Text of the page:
Why did you think that Mac Arnold continues to generate such a devoted following?
I feel I’m the real deal in blues.


What does Blues offered you & what do you learn about yourself from the blues?
Blues offer me the opportunity to be true to myself.


What kind of guys were Muddy, Otis Spann and AC Reed?
All 3 of these guys were real gentlemen.


Are there any memories from John lee Hooker which you’d like to share with us?
John Lee was one of the real blues legend, always sharp and loved himself some ladies.


"I don’t play Modern Blues... Modern Blues is a rebirth of Muddy and Wolf."

I wonder if you could tell me a few things about your experience with Muddy Waters Band?
We traveled coast to coast in Muddy’s 1965 cadillac and Muddy always treated us all like we was part of his family.


Do you have any amusing tales to tell from studio with AC Reed and Otis Spann?
With AC Reed he loved doing his things his way and was an amazing sax player. Otis Spann never had very much speech, but he spoke from his fingers. Very good piano player.


Of all the people you’ve meeting with, who do you admire the most?
I influenced by all of them.


If you go back to the past what things you would do better and what things you would avoid to do again?
I would spend more time educating school kids about music.


Which of historical blues personalities would you like to meet?
I have met about everyone.


Which of the people you have worked with do you consider the best friend?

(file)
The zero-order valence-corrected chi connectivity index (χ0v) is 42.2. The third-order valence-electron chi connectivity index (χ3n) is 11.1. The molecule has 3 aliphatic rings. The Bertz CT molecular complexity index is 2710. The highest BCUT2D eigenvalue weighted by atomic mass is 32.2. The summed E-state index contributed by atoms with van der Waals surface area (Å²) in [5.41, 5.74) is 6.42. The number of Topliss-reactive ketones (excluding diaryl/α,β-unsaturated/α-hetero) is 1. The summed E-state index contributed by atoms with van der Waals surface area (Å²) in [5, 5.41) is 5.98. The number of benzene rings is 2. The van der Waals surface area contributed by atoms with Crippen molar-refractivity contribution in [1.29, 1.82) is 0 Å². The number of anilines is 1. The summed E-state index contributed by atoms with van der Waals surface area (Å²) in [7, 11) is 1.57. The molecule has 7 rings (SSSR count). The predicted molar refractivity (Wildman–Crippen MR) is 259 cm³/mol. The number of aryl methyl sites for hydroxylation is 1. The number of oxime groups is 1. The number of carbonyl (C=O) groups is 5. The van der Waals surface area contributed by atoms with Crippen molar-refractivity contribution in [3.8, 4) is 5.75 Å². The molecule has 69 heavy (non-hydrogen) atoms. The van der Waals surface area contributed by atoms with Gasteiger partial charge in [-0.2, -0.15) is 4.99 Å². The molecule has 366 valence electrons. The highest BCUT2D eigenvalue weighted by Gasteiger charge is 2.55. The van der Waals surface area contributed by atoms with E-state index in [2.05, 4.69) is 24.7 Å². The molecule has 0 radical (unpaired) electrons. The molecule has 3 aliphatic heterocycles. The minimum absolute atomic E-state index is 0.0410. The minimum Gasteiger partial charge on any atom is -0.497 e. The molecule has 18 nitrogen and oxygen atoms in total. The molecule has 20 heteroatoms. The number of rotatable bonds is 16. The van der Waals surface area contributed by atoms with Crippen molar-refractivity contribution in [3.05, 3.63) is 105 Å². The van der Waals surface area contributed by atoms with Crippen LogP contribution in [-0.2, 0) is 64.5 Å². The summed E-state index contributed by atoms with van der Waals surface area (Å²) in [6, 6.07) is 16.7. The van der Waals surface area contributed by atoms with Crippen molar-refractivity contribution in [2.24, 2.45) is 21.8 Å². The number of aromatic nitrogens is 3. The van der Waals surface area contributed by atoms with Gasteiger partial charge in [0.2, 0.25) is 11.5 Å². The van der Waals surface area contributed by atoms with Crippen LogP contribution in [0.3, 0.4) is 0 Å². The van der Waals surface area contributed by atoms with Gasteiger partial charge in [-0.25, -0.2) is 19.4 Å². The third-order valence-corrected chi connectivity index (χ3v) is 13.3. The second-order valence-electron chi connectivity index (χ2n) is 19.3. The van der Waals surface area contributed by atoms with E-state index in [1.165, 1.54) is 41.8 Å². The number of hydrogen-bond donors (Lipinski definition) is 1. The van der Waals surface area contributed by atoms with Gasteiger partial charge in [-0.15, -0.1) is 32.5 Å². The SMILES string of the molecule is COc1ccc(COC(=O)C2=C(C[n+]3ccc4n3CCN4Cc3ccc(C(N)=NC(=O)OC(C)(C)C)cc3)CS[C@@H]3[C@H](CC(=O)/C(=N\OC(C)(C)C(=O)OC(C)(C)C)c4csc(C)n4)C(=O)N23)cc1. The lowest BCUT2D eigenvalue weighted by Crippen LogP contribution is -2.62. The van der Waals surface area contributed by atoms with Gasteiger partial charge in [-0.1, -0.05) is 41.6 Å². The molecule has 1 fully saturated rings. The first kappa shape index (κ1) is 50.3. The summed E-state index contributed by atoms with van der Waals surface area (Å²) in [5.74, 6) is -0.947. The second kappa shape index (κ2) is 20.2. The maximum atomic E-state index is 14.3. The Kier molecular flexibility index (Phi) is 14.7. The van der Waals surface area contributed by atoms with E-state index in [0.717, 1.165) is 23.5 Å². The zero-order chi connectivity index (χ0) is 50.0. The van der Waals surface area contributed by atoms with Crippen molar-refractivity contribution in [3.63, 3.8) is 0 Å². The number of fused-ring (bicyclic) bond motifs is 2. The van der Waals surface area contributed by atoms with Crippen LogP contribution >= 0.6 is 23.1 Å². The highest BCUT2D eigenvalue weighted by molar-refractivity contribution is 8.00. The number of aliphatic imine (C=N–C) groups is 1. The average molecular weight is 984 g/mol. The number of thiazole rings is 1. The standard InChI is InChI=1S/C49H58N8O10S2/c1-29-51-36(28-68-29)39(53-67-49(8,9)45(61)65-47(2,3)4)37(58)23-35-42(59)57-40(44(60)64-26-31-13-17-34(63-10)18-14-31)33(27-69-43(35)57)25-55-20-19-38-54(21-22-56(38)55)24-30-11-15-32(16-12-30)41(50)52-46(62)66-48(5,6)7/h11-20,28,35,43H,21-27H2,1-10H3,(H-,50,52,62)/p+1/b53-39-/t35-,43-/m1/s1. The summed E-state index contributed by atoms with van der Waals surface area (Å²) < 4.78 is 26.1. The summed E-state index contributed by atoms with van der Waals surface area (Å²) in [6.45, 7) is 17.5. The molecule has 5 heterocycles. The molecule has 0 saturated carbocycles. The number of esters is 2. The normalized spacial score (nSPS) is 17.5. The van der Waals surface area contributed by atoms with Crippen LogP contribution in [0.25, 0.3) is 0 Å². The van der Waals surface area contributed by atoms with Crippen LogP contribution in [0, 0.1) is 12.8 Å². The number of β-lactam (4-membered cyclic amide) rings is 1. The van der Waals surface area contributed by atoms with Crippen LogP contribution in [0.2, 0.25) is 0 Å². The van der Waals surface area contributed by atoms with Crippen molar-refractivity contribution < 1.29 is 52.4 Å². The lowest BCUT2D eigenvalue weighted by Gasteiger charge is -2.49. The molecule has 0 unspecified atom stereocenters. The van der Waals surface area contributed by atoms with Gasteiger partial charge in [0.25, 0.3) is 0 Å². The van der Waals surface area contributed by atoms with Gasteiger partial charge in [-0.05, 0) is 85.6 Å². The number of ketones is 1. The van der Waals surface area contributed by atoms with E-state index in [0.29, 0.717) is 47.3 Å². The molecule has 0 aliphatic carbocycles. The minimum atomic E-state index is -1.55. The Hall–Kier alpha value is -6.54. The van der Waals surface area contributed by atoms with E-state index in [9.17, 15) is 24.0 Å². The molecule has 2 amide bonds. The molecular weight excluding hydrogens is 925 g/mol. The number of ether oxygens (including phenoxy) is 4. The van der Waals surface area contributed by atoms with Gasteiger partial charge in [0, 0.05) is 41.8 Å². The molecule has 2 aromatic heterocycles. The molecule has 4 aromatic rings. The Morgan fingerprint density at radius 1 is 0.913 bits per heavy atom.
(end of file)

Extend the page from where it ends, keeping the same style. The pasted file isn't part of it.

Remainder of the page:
Bob Margolin


From whom have you have learned the most secrets about blues music?
Albert King and BB King


What are the secrets of homemade gas can guitar & what characterize the sound this guitar?
There is really no secret. The creation came from desperation and the sound is amazing, same as a regular guitar.


What do you think about the MODERN BLUES & how close are to the BLUES of Muddy & Wolf?
I don’t play Modern Blues... Modern Blues is a rebirth of Muddy Waters and Howlin Wolf.


Would you mind telling me your most vivid memory from Soul Invaders & Soul Train?
Just being there was exciting and I don’t think there will be another show like that one.


Are there any memories of all GREAT BLUESMEN you met which you’d like to share with us?
Little Milton and Albert King didn’t get along too well and I use to get a kick out of seeing them carry on in the dressing room at gigs.


Any comments about your experiences with your own band Plate Full O’ Blues?
I guess I can say I’m the luckiest man that has ever put a band together. We have not made the BIG TIME as far as I’m concerned, but we play hard and have stuck together for 8 years….same musicians.


What turns you on? Happiness is……
When Mac Arnold & Plate Full O’ Blues hit the stage…now that’s happinest.


"I feel I’m the real deal in blues."

Which is the most interesting period in blues scene and why?
Annual Blues Music Awards. We get to meet & greet out fellow entertainers.


Some music styles can be fads but the blues is always with us. Why do think that is?
Blues is the basics of all and the heart and soul of everyday routine.

What do you feel is the key to your success as a bluesman?

Rehearsing and playing the blues the way it should be.

What is the “thing” you miss most of the ‘60s?

The old styles that came from plantation around the USA.


Mac Arnold & Plate Full O' Blues Website